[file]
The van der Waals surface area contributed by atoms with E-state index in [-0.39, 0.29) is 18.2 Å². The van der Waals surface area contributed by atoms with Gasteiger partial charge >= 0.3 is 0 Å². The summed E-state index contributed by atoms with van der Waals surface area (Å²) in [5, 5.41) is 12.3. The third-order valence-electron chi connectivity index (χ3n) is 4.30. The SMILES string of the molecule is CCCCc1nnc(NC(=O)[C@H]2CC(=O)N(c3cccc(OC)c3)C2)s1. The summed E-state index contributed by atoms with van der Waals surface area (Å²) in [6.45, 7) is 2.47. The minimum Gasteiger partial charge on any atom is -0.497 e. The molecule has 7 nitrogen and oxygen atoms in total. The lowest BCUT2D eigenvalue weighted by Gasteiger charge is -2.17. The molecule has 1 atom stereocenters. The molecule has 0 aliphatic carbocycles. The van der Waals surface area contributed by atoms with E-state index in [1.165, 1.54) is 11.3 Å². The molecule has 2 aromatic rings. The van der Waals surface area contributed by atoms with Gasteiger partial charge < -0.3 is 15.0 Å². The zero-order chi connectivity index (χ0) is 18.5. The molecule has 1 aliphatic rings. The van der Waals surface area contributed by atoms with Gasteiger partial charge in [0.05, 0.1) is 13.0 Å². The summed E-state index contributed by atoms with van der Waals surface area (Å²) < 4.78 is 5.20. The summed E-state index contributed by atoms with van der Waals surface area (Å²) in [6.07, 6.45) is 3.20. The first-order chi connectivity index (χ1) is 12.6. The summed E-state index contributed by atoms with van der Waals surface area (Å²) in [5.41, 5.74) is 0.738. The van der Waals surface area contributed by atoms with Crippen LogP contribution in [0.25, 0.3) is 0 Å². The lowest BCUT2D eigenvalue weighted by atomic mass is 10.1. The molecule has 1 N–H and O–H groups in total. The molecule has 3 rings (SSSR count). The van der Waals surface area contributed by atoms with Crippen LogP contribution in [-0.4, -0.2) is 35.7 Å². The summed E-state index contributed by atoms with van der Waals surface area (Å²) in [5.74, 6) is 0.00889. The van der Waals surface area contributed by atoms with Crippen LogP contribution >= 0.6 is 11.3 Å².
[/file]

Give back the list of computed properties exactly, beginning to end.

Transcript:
The van der Waals surface area contributed by atoms with E-state index in [-0.39, 0.29) is 18.2 Å². The van der Waals surface area contributed by atoms with Gasteiger partial charge >= 0.3 is 0 Å². The summed E-state index contributed by atoms with van der Waals surface area (Å²) in [5, 5.41) is 12.3. The third-order valence-electron chi connectivity index (χ3n) is 4.30. The SMILES string of the molecule is CCCCc1nnc(NC(=O)[C@H]2CC(=O)N(c3cccc(OC)c3)C2)s1. The summed E-state index contributed by atoms with van der Waals surface area (Å²) in [6.45, 7) is 2.47. The minimum Gasteiger partial charge on any atom is -0.497 e. The molecule has 7 nitrogen and oxygen atoms in total. The lowest BCUT2D eigenvalue weighted by Gasteiger charge is -2.17. The molecule has 1 atom stereocenters. The molecule has 0 aliphatic carbocycles. The van der Waals surface area contributed by atoms with E-state index in [1.165, 1.54) is 11.3 Å². The molecule has 2 aromatic rings. The van der Waals surface area contributed by atoms with Gasteiger partial charge < -0.3 is 15.0 Å². The zero-order chi connectivity index (χ0) is 18.5. The molecule has 1 aliphatic rings. The van der Waals surface area contributed by atoms with Gasteiger partial charge in [0.05, 0.1) is 13.0 Å². The summed E-state index contributed by atoms with van der Waals surface area (Å²) < 4.78 is 5.20. The summed E-state index contributed by atoms with van der Waals surface area (Å²) in [6.07, 6.45) is 3.20. The first-order chi connectivity index (χ1) is 12.6. The summed E-state index contributed by atoms with van der Waals surface area (Å²) in [5.41, 5.74) is 0.738. The van der Waals surface area contributed by atoms with Crippen LogP contribution in [0.25, 0.3) is 0 Å². The lowest BCUT2D eigenvalue weighted by atomic mass is 10.1. The molecule has 1 N–H and O–H groups in total. The molecule has 3 rings (SSSR count). The van der Waals surface area contributed by atoms with Crippen LogP contribution in [-0.4, -0.2) is 35.7 Å². The summed E-state index contributed by atoms with van der Waals surface area (Å²) in [5.74, 6) is 0.00889. The van der Waals surface area contributed by atoms with Crippen LogP contribution >= 0.6 is 11.3 Å².